Cave Carson Has An Interstellar Eye #5 // Review
Cave Carson Has An Interstellar Eye #5, by Jon Rivera, Michael Avon Oeming, Paul Maybury, Nick Filardi, and Clem Robins, sees Cave and company arrested and taken to another planet. What craziness awaits there? Last issue was the highlight of the miniseries so far. Can this issue match it?
As the “space police” from last issue take Cave, Chloe, and Bartow--who is hidden in Cave’s cybernetic eye ready to attack as soon as they arrive at their destination--to the planet Abraxa Elium, they are attacked by bounty hunters. Chloe realizes that the aliens holding them aren’t what they seem as well, and the three of them are able to escape, where they meet with an old friend who they thought was dead. This old friend decides to help them flee the planet, but are attacked by more bounty hunters, barely getting away before they are confronted by another blast from Cave’s past. In the back-up, Cave’s team breaks up when they can’t find hide nor hair of Bulldozer, and Cave describes his life after that point.
This one serves as an interesting point in the narrative. It’s the penultimate issue of this series, and it’s here that the main plot and the back up story intersect. It gives the back-up story a bit more narrative oomph. Up to this point, it was just an in-universe podcast by Cave and Chloe describing the dissolution of his old team and how he came to be the Cave readers saw at the beginning of Cave Carson Has A Cybernetic Eye, but the back-up is also really important to the reveal at the end of this issue, so it makes more narrative sense for it to be in the book than it did previously. Before, it was just like the other back-up in some of the Young Animal books: an entertaining little yarn at the end of the book, a nice cool down. Now, though, it takes on a bigger significance. If readers have been skipping it, though, they will miss out on why the end reveal is important. It’s a shame to think that readers may not have been reading, because it’s one of the best parts of the book. Whereas the main plot sometimes falls back on it’s trippy-for-the-sake-of-being-trippy storytelling, the back-up has captured a lot of the emotion that the main plot was missing until last issue. Paul Maybury’s art doesn’t really compare to Michael Avon Oeming. Maybury’s art has more of an indie sensibility to it. It’s not nearly as polished and doesn’t fall back on the trippy visuals, but it’s brimming with emotion. It’s simple in the best possible way and gets across what it needs to perfectly.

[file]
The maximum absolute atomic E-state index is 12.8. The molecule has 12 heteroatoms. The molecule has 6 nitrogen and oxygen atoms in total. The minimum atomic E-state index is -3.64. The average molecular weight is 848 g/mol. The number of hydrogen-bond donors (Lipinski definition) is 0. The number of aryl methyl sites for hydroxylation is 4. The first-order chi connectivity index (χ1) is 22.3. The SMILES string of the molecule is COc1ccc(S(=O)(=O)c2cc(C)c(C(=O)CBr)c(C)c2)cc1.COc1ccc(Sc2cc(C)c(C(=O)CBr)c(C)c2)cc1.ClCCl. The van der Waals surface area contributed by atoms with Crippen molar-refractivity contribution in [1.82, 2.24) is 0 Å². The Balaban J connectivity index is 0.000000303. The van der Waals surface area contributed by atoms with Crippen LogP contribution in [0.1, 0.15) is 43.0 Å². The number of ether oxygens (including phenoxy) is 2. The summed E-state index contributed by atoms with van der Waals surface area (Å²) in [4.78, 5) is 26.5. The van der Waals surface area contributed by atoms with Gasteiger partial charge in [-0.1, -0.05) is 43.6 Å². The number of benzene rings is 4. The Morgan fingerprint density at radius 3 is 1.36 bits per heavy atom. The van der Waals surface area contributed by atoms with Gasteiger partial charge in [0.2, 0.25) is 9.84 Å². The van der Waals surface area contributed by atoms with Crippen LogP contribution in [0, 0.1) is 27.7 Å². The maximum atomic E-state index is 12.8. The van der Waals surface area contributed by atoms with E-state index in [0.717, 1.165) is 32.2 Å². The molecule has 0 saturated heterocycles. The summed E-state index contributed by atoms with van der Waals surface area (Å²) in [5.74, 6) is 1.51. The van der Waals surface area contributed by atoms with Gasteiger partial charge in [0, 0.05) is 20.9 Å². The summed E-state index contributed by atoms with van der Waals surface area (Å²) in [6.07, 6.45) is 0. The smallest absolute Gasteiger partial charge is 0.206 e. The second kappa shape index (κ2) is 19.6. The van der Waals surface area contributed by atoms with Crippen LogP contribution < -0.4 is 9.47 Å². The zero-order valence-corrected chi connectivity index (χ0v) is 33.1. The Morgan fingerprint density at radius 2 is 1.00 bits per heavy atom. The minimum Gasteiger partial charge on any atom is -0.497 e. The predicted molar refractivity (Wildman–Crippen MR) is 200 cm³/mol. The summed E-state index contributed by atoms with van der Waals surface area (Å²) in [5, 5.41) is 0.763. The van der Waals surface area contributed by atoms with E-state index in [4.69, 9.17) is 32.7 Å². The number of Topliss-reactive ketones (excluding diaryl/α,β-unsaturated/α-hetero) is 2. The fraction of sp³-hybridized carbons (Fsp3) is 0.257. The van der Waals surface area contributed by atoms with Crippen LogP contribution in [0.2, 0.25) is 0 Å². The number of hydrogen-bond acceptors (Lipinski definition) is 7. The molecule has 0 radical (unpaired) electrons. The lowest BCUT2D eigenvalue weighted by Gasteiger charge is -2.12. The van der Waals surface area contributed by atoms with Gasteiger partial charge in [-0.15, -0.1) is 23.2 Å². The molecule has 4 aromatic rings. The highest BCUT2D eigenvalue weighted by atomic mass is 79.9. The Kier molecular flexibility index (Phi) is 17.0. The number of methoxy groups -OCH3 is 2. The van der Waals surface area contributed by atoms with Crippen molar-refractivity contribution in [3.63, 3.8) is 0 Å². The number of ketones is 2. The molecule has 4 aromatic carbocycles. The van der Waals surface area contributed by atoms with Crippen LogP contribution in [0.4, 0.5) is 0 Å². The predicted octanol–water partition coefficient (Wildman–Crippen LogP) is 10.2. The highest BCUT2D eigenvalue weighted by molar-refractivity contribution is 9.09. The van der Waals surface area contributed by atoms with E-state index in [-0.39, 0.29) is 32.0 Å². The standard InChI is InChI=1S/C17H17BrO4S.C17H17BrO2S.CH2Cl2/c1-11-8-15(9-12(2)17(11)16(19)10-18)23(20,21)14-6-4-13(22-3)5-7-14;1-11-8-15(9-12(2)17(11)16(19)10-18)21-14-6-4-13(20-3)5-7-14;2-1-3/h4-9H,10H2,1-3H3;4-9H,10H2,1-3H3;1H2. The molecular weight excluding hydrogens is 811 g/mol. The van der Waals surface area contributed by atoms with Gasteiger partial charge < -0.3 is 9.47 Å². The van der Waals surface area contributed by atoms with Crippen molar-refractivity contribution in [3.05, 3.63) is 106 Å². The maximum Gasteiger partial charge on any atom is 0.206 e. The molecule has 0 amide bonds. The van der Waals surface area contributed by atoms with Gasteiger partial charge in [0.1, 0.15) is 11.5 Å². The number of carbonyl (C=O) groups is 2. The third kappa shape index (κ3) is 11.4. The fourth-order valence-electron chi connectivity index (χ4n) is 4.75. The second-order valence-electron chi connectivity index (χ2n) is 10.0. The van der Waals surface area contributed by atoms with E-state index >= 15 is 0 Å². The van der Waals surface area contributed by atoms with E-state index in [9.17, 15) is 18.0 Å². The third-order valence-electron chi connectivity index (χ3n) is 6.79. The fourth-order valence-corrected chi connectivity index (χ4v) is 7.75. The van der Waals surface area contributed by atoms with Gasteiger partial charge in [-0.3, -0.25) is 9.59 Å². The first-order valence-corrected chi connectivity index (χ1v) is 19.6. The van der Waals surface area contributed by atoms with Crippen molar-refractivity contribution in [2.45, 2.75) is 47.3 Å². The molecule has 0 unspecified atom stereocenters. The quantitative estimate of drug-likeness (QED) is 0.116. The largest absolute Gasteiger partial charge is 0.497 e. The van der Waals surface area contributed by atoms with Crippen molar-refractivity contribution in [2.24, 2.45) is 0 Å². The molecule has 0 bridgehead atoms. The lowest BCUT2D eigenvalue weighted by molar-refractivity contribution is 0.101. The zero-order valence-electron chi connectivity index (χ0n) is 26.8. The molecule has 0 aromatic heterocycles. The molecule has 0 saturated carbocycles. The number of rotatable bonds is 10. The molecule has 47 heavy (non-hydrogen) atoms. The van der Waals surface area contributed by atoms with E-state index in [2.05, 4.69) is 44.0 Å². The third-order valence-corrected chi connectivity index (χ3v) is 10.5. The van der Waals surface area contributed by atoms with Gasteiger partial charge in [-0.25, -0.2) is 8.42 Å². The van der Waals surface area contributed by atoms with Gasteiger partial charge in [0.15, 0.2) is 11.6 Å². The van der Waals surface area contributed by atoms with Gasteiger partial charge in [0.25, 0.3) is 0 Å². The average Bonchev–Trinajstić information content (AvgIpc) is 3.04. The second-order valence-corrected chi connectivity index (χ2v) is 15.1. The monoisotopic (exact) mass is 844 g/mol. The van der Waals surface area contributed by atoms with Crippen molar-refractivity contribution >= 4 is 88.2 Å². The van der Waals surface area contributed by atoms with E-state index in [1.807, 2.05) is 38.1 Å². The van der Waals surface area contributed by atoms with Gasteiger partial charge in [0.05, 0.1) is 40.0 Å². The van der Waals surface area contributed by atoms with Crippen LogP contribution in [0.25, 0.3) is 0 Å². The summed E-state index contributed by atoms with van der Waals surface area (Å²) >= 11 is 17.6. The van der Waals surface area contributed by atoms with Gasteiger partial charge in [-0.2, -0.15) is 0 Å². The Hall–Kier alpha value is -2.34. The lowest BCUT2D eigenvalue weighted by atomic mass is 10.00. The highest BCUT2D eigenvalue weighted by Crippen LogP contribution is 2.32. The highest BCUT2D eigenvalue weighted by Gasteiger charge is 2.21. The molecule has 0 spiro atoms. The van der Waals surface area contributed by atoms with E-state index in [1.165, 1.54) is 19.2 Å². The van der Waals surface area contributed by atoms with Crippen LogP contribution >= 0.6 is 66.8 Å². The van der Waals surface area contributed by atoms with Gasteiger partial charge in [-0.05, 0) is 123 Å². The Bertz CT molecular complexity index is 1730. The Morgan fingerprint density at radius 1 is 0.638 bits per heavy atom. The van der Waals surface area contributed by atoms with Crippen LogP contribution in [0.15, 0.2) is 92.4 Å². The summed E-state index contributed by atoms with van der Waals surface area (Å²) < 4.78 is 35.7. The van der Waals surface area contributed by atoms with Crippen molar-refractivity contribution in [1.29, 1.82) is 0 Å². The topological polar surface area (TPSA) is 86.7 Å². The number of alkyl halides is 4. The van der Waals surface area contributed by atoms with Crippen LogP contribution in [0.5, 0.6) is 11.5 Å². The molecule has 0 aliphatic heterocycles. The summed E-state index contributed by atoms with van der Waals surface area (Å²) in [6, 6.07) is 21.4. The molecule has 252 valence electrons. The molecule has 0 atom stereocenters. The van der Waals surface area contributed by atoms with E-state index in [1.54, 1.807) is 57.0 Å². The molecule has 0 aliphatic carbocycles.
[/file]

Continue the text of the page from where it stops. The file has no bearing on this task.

As for the rest of the main plot, it’s mostly chase after chase. There’s just enough exposition for things to make sense for readers. One of the more interesting concepts in this issue, and probably the best pure sci-fi concept in the series so far, is how the planet of Abraxa Elium works. It’s a refugee planet that is protected by a giant radioactive invertebrate called Prince Elium. The Prince’s radiation allows dead beings to live, resurrecting them from even constituent atoms. There’s also some novel uses of the tesseract space in Cave’s eye.
Oeming’s artwork keeps impressing. If a reader were to go through any of his pre-Young Animal work, they might not think that he would be capable of some of the great sci-fi designs he has put into every issue of this series so far, but they’d be wrong. Abraxa Elium is full of eye-popping design choices and the way Oeming does panel layouts is reminiscent of the way Andrea Sorrentino did them on Old Man Logan, where the panels take on shapes of parts of the story from the page before, or are arrayed in such a way that breaks the usual grid format that comics have embraced for the majority of their history. An unsung hero of this book for its entire run has been Nick Filardi, the colorist. His colors and the effects he uses throughout the run make Oeming’s hallucinatory pencils work, and, without him, this book wouldn’t be the visual treat its been for his run.
Over the last two issues, this book has improved immensely. The second and third issue was a decent sci-fi story, but it didn’t play into a greater plot and felt a little too reliant on being trippy. Last issue was a good one-and-done with a perfect emotional core, and this issue served as a link, not only back to the first issue, but also to the back-up story, while containing some cool sci-fi concepts and the same high-quality artwork that has graced the book since its debut. With the way its picked up in quality, it’s sad that readers will have only one more issue to enjoy it.